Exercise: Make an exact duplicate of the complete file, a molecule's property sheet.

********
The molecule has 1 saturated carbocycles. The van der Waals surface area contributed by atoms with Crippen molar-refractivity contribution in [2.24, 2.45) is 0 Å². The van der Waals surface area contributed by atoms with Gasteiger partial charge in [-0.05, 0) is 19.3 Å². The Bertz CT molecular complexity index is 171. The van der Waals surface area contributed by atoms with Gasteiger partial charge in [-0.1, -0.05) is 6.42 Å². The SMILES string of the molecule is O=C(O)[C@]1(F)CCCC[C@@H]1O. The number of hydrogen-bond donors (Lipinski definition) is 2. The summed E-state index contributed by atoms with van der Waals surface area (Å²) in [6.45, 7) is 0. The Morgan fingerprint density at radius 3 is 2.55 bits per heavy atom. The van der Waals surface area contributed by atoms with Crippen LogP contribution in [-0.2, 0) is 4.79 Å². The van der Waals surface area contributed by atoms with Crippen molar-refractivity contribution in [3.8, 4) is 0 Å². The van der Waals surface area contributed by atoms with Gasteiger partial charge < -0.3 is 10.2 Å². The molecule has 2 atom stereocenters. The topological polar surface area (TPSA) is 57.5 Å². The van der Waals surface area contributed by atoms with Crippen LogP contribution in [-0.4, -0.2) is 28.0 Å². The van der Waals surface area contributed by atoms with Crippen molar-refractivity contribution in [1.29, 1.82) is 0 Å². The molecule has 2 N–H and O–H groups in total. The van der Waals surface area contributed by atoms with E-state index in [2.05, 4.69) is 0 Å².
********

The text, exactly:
The molecule has 1 saturated carbocycles. The van der Waals surface area contributed by atoms with Crippen molar-refractivity contribution in [2.24, 2.45) is 0 Å². The van der Waals surface area contributed by atoms with Gasteiger partial charge in [-0.05, 0) is 19.3 Å². The Bertz CT molecular complexity index is 171. The van der Waals surface area contributed by atoms with Gasteiger partial charge in [-0.1, -0.05) is 6.42 Å². The SMILES string of the molecule is O=C(O)[C@]1(F)CCCC[C@@H]1O. The number of hydrogen-bond donors (Lipinski definition) is 2. The summed E-state index contributed by atoms with van der Waals surface area (Å²) in [6.45, 7) is 0. The Morgan fingerprint density at radius 3 is 2.55 bits per heavy atom. The van der Waals surface area contributed by atoms with Crippen LogP contribution in [-0.2, 0) is 4.79 Å². The van der Waals surface area contributed by atoms with Crippen molar-refractivity contribution in [3.8, 4) is 0 Å². The van der Waals surface area contributed by atoms with Gasteiger partial charge < -0.3 is 10.2 Å². The molecule has 2 atom stereocenters. The topological polar surface area (TPSA) is 57.5 Å². The van der Waals surface area contributed by atoms with Crippen LogP contribution in [-0.4, -0.2) is 28.0 Å². The van der Waals surface area contributed by atoms with Crippen molar-refractivity contribution in [1.29, 1.82) is 0 Å². The molecule has 2 N–H and O–H groups in total. The van der Waals surface area contributed by atoms with E-state index in [2.05, 4.69) is 0 Å².